For the first time in many years, the increase in the number of international migrants slowed down in 2020. This slight downturn can be explained primarily by the restrictions on movement linked to the Covid-19 pandemic – the flow of migrants has otherwise been steadily growing for decades. In 2020, 281 million people were living in a country in which they had not been born. This figure has increased from 173 million in 2000, and 84 million in 1970.
Then, as now, people leave their home countries to escape poverty, to build what they hope will be a better life. Often, they leave their families behind to find a new future. The main migration corridors that have formed over time still connect developing countries to industrialized ones – the United States, Europe, the Russian Federation, and Saudi Arabia.
Increasingly, people are also leaving their countries to escape conflict and violence. In 2020, refugees and asylum seekers accounted for twelve per cent of the total number of migrants, compared to 9.5 per cent two decades earlier. Between 2000 and 2020, the number of people forced into exile by war, crisis, or persecution doubled from 17 million to 34 million, according to the United Nations Department of Economic and Social Affairs (DESA). The effects of climate change – including water shortages, land impoverishment, and coastal erosion – are also driving up the numbers of people fleeing their homes.
In response, the UN adopted the Global Compact for Safe, Orderly and Regular Migration in 2018. Its objective is to improve the situation for migrants internationally, and to encourage co-operation in the field of migration. The agreement also emphasizes that states must provide assistance to migrants travelling on dangerous routes.
The plight of many migrants – especially illegal ones, who are at the mercy of human traffickers – includes exploitation, racketeering, and violence. Some pay for the journey with their lives. In the first quarter of 2021 alone, 1,146 people died at sea while attempting to cross the Mediterranean.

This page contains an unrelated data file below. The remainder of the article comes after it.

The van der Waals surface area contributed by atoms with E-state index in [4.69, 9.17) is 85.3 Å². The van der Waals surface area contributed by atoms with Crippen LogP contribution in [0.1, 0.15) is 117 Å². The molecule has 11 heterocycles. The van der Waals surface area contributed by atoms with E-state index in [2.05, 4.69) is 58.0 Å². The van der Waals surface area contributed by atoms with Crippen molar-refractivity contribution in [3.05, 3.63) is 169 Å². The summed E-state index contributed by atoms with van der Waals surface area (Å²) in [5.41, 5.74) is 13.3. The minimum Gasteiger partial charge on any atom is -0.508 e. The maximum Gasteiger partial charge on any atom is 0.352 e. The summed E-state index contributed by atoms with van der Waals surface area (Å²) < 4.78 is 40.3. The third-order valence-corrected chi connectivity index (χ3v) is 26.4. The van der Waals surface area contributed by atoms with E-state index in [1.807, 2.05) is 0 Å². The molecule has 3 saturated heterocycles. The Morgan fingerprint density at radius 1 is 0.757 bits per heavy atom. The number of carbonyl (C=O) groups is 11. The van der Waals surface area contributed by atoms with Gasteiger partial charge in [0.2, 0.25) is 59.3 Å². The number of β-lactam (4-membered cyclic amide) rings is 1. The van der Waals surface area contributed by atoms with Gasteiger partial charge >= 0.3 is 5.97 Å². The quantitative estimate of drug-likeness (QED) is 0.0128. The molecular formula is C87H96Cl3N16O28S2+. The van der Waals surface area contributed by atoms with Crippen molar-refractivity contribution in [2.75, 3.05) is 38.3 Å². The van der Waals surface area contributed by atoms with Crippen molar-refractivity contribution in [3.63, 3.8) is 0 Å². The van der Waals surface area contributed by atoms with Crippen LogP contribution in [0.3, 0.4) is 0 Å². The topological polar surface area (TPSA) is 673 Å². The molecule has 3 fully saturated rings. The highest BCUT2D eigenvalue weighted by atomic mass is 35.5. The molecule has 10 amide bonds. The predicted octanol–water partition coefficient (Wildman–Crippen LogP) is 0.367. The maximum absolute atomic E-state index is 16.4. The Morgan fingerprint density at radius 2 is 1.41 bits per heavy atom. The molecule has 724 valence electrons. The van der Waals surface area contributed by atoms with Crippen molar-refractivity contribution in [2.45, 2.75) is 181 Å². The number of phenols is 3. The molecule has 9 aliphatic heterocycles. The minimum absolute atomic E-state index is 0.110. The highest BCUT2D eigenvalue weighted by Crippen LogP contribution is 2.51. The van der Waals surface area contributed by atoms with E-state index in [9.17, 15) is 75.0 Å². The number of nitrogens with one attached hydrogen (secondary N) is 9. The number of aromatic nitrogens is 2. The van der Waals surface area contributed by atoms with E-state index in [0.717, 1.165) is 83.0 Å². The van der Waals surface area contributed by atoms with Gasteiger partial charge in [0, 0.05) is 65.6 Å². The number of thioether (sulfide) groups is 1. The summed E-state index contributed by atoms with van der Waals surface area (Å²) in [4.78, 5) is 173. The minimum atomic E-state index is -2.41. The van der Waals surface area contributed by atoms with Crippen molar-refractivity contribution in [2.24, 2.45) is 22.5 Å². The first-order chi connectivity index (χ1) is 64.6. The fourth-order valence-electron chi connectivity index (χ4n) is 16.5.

For those who make it, the reality in the host country is often far removed from the life they had dreamed of – many migrants face prejudice and even discrimination. In a deteriorating economic context marked by uncertainty, the arrival of new populations is sometimes perceived as a threat, fuelling fears and frustration.
That the reality is more complex and nuanced than it appears is often forgotten. While the number of migrants may seem high, they only represent 3.5 per cent of the world’s population – which is far from the surge that some describe. Besides, the vast majority of migrants move within their own continent. In 2020, nearly half of all international migrants resided in their native region.
The fact that the displacement of populations has always been a part of human history is also overlooked. The oldest known human or pre-human presence outside Africa dates back over 2 million years.
Above all, the fact that there are always human destinies and life stories – sometimes dramatic, often happy – behind the dry statistics is often ignored. And that, out of this mingling of cultures, success stories in the worlds of business, sport, music, and scientific research, have emerged.
In the long term, the contribution of migrants is usually an asset for host societies. This is not something that a non-governmental organization is claiming. The Council of Europe, in a 2017 report, Migration as an opportunity for European development, stated that “migrants bring diversity to European countries, contributing to cultural exchanges and having an important impact on arts, sports, fashion, media and cuisine.”
Reporting on Migrants and Refugees: Handbook for Journalism Educators, UNESCO, 2021
Philosophy versus tribalism, The UNESCO Courier, October-December 2017
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